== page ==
The Kruskal-Wallis Test was developed by Kruskal and Wallis (1952) jointly and is named after them. The Kruskal-Wallis test is a nonparametric (distribution free) test, and is used when the assumptions of ANOVA are not met. They both assess for significant differences on a continuous dependent variable by a grouping independent variable (with three or more groups). In the ANOVA, we assume that distribution of each group is normally distributed and there is approximately equal variance on the scores for each group. However, in the Kruskal-Wallis Test, we do not have any of these assumptions. Like all non-parametric tests, the Kruskal-Wallis Test is not as powerful as the ANOVA.
Conduct a Kruskal-Wallis Test in Intellectus Statistics
Null hypothesis: Null hypothesis assumes that the samples are from identical populations.
Alternative hypothesis: Alternative hypothesis assumes that the samples come from different populations.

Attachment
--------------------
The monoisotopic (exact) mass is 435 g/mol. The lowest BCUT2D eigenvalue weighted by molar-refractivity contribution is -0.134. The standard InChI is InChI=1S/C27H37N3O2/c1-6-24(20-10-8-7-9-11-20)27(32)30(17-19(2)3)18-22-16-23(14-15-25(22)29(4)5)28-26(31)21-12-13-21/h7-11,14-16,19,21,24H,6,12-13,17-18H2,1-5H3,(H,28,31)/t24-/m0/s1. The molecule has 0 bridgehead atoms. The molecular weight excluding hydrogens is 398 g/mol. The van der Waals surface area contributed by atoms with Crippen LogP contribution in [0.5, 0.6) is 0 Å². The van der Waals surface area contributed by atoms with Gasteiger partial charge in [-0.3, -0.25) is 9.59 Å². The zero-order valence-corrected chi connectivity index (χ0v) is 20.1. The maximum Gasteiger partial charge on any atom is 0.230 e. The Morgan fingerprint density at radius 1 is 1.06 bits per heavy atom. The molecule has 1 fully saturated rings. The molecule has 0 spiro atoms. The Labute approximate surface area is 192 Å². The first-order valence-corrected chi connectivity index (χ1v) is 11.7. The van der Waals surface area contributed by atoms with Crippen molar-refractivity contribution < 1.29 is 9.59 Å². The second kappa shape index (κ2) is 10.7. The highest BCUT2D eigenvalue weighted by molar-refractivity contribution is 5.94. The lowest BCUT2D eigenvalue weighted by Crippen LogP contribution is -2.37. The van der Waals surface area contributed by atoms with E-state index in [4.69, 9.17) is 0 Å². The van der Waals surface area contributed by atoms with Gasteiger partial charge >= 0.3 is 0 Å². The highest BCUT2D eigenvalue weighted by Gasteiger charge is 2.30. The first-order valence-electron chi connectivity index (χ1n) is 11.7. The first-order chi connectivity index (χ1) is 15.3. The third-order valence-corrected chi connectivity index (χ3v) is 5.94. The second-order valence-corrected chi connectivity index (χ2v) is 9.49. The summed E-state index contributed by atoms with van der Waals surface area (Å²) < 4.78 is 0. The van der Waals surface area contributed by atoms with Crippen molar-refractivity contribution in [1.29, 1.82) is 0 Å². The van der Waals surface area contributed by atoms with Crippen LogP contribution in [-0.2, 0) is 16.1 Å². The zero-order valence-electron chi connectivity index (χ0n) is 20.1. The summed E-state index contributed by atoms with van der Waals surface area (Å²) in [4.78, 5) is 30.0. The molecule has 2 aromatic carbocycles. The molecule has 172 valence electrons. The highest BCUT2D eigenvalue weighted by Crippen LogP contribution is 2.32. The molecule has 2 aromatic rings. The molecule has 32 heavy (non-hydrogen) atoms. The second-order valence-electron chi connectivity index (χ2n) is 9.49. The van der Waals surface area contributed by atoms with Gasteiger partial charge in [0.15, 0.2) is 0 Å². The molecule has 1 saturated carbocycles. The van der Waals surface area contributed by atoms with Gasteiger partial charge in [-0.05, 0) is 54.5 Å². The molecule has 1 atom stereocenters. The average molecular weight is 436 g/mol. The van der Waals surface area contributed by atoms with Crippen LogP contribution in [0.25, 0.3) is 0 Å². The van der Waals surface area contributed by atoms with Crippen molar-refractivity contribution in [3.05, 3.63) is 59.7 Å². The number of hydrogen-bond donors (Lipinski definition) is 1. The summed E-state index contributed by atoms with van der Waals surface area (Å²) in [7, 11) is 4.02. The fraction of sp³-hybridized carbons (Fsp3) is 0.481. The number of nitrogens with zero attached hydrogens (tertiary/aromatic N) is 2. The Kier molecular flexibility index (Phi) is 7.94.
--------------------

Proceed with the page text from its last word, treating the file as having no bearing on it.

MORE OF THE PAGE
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1. Arrange the data of both samples in a single series in ascending order.
2. Assign rank to them in ascending order. In the case of a repeated value, or a tie, assign ranks to them by averaging their rank position.
3. Then sum up the different ranks, e.g. R1 R2 R3…., for each of the different groups..
4. To calculate the value, apply the following formula:
H = Kruskal-Wallis Test statistic
N = total number of observations in all samples
Ti = Sum of the ranks assigned
The Kruskal-Wallis test statistic is approximately a chi-square distribution, with k-1 degrees of freedom where ni should be greater than 5. If the calculated value of the Kruskal-Wallis test is less than the critical chi-square value, then the null hypothesis cannot be reject. If the calculated value of Kruskal-Wallis test is greater than the critical chi-square value, then we can reject the null hypothesis and say that the sample comes from a different population.
1. We assume that the samples drawn from the population are random.
2. We also assume that the cases of each group are independent.
3. The measurement scale for should be at least ordinal.